In February, a military helicopter carrying top Mexican officials crashed while assessing damage from a 7.2 magnitude earthquake in the southern state of Oaxaca. The crash-landing killed at least 13 people on the ground who had apparently been waiting to greet the greet the officials who survived the crash unharmed, as did the crew. 


SOURCE:
Al Jazeera and news agencies

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Ottawa families give mixed reviews for online schooling

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So, how’s it going with online school? Families reached by CBC Ottawa seem to have mixed reviews. 

Masuma Khan is a mother of two. Her seven-year-old, Hana Wyndham in Grade 2, is attending French immersion virtual school. Masuma is grateful it’s an option, but can’t help notice a lot of down time.

“There’s a lot of, ‘are you on mute?’ In terms of the amount of learning that’s actually happening, it does seem to be not that high,” said Masuma.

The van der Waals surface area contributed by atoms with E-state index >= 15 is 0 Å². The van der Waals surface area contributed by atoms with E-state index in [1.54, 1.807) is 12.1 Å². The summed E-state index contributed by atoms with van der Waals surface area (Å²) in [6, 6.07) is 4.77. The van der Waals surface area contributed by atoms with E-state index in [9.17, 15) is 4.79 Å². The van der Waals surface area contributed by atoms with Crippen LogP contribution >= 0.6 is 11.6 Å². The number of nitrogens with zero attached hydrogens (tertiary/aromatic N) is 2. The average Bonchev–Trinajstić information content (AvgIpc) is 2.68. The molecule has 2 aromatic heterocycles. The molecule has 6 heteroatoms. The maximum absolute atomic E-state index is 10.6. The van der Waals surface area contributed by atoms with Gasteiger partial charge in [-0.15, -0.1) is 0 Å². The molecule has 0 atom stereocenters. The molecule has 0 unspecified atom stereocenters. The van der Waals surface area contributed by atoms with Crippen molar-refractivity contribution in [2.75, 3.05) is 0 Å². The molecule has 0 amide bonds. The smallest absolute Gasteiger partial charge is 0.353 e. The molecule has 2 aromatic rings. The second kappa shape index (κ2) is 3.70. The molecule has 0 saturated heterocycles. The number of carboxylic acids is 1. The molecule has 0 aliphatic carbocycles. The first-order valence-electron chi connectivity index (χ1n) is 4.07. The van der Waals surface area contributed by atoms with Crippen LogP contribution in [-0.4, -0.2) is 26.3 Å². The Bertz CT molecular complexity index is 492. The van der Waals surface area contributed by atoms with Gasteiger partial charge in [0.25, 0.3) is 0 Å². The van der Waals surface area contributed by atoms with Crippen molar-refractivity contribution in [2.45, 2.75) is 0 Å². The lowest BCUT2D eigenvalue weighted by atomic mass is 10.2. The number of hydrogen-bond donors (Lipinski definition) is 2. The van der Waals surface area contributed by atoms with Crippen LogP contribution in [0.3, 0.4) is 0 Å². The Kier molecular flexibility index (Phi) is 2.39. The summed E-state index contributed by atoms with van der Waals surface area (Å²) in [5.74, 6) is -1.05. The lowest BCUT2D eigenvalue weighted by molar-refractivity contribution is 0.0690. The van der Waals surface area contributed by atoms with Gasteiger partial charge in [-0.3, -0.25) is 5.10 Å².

Parents who kept their children at home this fall are in the minority, but they still form a significant chunk of families in Ottawa.

In the city’s largest school board, the Ottawa-Carleton District School Board (OCDSB), about 27 per cent of elementary students and 22 per cent of high school students chose online learning. The Ottawa Catholic School Board says roughly a quarter of its students are online.

For Masuma, the decision to keep her daughter home was complex: extended family members are immunocompromised and she worried the in-person learning environment would be unpleasant because of precautions. She also felt her daughter might benefit from being supported at home.

“She doesn’t necessarily enjoy school. I also found out during the pandemic that she was being bullied [last year],” said Masuma. “So I thought, why not try from home?”

To help her daughter socialize face-to-face with other kids, Masuma enrolled Hana in Baxter Forest School, an alternative education program where kids spend most of their time outside, one day a week. Hana also attends virtual Arabic classes two days a week after school.